Marian: Most of my appointments are during the day. If I am going anywhere in the evening I always tell somebody where I'm going and if I'm not out by a certain time and I haven't texted then ... I mean it's never happened. And I'm very ... I'm not silly but I'm very much of the opinion that the right client will come to me. And I do have this innate trust that so far I've been very lucky. [crosstalk 00:14:31]
Tino: Do you do karate or anything?
Marian: No, a knee in the relevant part would be quite good.
Tino: Tell me about your business grave, how is that coming along?
Marian: It's suddenly taking off. And I think that's partly in fact, in part, due to a change in attitude with me. I network. That's another topic. I have one to one's with a lot of the people that I come into contact with and I was having a one to one with a certain guy and he was asking me how much I used to charge and he went, no, that's far too little, you're worth more than that. I've done a lot of post-graduate ... Post-graduate, I'm not a graduate but post qualification training courses to keep up with my development. So I bring all sorts of elements into one treatment so it's quite comprehensive in treating all sorts of things.
Marian: I've done courses for babies because you can do reflexology on a baby from 6 weeks of age.
Tino: Okay. Now, I don't know if you cure people-
Marian: No.
Tino: You change people's lives?
Marian: Yes, I don't cure.
Tino: Okay. But you change people's lives.
Marian: Yes.
Tino: What sort of value do you put on that? You know, exactly. It's ... How can anybody say you're expensive if you're changing someone's life?
Marian: I think that in part is how much people are prepared to invest in their health, isn't it?
Tino: Yeah. The point I was trying to make is, if it is life changing then you can't put value on that. It's life changing
Marian: No, indeed. And perhaps I don't charge enough. I don't know. Anyway, he had suggested that I should think about my pricing. And I did. I put more value on my worth and went through a quiet period of adjustment, but that's fine. And now people are recognising the quality of what they get and I am getting the inquiries and I am getting the clients.
Tino: I think a lot of other mistakes are, a mistake a business makes when first starting out is getting the pricing just right.
Marian: Yes.
Tino: I have a good friend of mine called Mark, and he's a pricing coach and he specialises just in pricing, nothing else. You know, so I may put you in touch with Mark at some point.
Tino: So what's the future hold for your business then? How do you see it moving forward?
Marian: Well, there's another leg to my business as it were and I literally came across that when I was networking. I sat next to this woman waving a pair of something in my face. It was a pair of my messy insoles. She's sort of waving them around doing a pitch and I'm thinking, what on earth is all this?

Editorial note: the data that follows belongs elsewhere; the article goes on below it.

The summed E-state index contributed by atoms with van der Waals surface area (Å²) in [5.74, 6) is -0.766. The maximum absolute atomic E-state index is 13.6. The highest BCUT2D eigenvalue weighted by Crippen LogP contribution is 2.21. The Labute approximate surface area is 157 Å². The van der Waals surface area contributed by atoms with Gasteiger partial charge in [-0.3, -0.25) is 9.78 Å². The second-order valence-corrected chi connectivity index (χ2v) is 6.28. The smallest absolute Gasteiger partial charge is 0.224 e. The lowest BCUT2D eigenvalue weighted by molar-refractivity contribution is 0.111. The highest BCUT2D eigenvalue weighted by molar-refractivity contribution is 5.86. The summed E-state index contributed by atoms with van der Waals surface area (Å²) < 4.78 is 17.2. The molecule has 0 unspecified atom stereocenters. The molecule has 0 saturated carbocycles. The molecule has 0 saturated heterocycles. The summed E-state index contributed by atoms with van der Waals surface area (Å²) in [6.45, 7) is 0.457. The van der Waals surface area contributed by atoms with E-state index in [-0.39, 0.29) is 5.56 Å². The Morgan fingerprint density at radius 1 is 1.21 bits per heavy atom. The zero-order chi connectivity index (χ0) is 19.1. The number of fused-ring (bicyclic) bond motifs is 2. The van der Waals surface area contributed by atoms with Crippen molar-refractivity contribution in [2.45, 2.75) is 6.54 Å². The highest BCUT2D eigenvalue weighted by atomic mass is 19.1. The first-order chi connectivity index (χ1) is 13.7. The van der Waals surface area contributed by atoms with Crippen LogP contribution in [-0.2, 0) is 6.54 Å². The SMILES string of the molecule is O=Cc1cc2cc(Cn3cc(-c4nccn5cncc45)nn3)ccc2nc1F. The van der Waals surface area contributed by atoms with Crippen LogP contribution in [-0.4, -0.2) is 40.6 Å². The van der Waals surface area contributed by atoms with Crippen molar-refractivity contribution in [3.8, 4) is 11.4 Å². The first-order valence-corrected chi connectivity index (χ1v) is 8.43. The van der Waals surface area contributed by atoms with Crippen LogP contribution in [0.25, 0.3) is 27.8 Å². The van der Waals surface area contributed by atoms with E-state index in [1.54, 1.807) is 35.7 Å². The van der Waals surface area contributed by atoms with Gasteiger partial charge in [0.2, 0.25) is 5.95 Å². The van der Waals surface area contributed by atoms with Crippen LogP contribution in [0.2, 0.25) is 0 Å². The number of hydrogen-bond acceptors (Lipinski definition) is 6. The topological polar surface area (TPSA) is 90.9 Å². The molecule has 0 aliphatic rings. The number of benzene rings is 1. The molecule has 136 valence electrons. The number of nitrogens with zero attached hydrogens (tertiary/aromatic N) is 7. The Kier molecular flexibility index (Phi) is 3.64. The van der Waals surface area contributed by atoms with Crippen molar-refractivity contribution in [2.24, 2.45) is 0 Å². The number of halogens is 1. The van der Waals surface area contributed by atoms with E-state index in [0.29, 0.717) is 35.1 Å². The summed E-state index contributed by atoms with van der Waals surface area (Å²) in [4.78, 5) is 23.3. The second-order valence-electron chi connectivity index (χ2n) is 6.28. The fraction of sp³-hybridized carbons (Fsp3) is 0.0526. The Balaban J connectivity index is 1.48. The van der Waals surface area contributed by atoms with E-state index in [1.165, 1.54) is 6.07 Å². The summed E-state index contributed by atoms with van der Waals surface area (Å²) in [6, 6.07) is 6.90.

Marian: Anyway, there was just something. You know when you meet people and you just click and you think, I need to talk to them more?
Tino: Yes.
Marian: So we arranged to meet for lunch, actually and I thought I was going to talk about insoles and when I got there she'd got this bottle of water as well. And she said put your feet on the insoles and try this water. And I tried the water and it was amazing cause I don't like tap water. And I tried this water and we got to chatting and she's part of a network marketing company called Nikken, N-I-double-K-N which comes from two words, two Japanese words meaning Japanese health.
Marian: And the next thing I know three weeks later after thinking about it, I'm part of her team. I joined up because it's a holistic health company. There's nothing else like it in the world. And I thought, that sits so well with what I'm doing because it's not that I go to a client and say, you need a pair of insoles? It's not like that at all. I don't do the hard sell like that. And sometimes I don't even mention the company to them.
Marian: But if I can see that they've got a long term illness where I think that a certain product might help them, then I loan it to them and just see what happens. And sometimes they buy it and sometimes they don't. Sometimes it will help, sometimes it won't.
Tino: So is Nikken part of your business?
Marian: It is part of my business, yeah. I'm now at a level where I'm an independent distributor and I want to get to the top of that business and it's growing. I'm recruiting people to my team. I get in lots of inquiries about the products.
Tino: Is their a conflict between your holistic company and growing your Nikken business?